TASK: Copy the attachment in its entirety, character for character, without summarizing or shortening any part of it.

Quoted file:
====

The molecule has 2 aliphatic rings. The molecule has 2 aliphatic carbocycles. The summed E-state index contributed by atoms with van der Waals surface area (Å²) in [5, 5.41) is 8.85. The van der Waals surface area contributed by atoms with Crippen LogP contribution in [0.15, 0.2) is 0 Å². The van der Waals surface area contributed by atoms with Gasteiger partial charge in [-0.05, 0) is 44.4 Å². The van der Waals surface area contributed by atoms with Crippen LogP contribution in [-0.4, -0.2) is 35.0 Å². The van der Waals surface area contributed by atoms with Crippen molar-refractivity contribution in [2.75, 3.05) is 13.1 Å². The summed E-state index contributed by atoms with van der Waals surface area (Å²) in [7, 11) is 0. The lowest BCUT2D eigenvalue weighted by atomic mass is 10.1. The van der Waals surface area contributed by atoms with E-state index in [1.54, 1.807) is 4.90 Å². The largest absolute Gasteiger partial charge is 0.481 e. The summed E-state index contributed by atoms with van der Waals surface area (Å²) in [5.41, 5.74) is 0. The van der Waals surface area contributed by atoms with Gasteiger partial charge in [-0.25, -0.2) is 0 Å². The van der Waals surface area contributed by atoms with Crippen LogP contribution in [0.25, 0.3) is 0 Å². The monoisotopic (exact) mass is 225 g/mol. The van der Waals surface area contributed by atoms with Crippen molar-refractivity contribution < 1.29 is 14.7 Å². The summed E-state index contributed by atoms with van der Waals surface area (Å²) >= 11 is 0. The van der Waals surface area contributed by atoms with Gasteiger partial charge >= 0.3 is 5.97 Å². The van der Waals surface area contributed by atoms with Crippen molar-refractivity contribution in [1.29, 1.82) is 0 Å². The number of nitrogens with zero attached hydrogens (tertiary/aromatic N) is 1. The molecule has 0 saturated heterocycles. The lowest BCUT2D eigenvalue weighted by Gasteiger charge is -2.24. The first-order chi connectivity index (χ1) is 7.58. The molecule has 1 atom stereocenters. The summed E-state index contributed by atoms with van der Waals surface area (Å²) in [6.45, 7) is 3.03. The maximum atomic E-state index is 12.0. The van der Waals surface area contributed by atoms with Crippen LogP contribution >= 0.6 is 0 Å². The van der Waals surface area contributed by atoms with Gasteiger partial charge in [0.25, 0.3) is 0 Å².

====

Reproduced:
The molecule has 2 aliphatic rings. The molecule has 2 aliphatic carbocycles. The summed E-state index contributed by atoms with van der Waals surface area (Å²) in [5, 5.41) is 8.85. The van der Waals surface area contributed by atoms with Crippen LogP contribution in [0.15, 0.2) is 0 Å². The van der Waals surface area contributed by atoms with Gasteiger partial charge in [-0.05, 0) is 44.4 Å². The van der Waals surface area contributed by atoms with Crippen LogP contribution in [-0.4, -0.2) is 35.0 Å². The van der Waals surface area contributed by atoms with Crippen molar-refractivity contribution in [2.75, 3.05) is 13.1 Å². The summed E-state index contributed by atoms with van der Waals surface area (Å²) in [7, 11) is 0. The lowest BCUT2D eigenvalue weighted by atomic mass is 10.1. The van der Waals surface area contributed by atoms with E-state index in [1.54, 1.807) is 4.90 Å². The largest absolute Gasteiger partial charge is 0.481 e. The summed E-state index contributed by atoms with van der Waals surface area (Å²) in [5.41, 5.74) is 0. The van der Waals surface area contributed by atoms with Gasteiger partial charge in [-0.25, -0.2) is 0 Å². The van der Waals surface area contributed by atoms with Crippen LogP contribution in [0.25, 0.3) is 0 Å². The monoisotopic (exact) mass is 225 g/mol. The van der Waals surface area contributed by atoms with Crippen molar-refractivity contribution < 1.29 is 14.7 Å². The summed E-state index contributed by atoms with van der Waals surface area (Å²) >= 11 is 0. The van der Waals surface area contributed by atoms with Gasteiger partial charge >= 0.3 is 5.97 Å². The van der Waals surface area contributed by atoms with Crippen molar-refractivity contribution in [1.29, 1.82) is 0 Å². The number of nitrogens with zero attached hydrogens (tertiary/aromatic N) is 1. The molecule has 0 saturated heterocycles. The lowest BCUT2D eigenvalue weighted by Gasteiger charge is -2.24. The first-order chi connectivity index (χ1) is 7.58. The molecule has 1 atom stereocenters. The summed E-state index contributed by atoms with van der Waals surface area (Å²) in [6.45, 7) is 3.03. The maximum atomic E-state index is 12.0. The van der Waals surface area contributed by atoms with Crippen LogP contribution >= 0.6 is 0 Å². The van der Waals surface area contributed by atoms with Gasteiger partial charge in [0.25, 0.3) is 0 Å².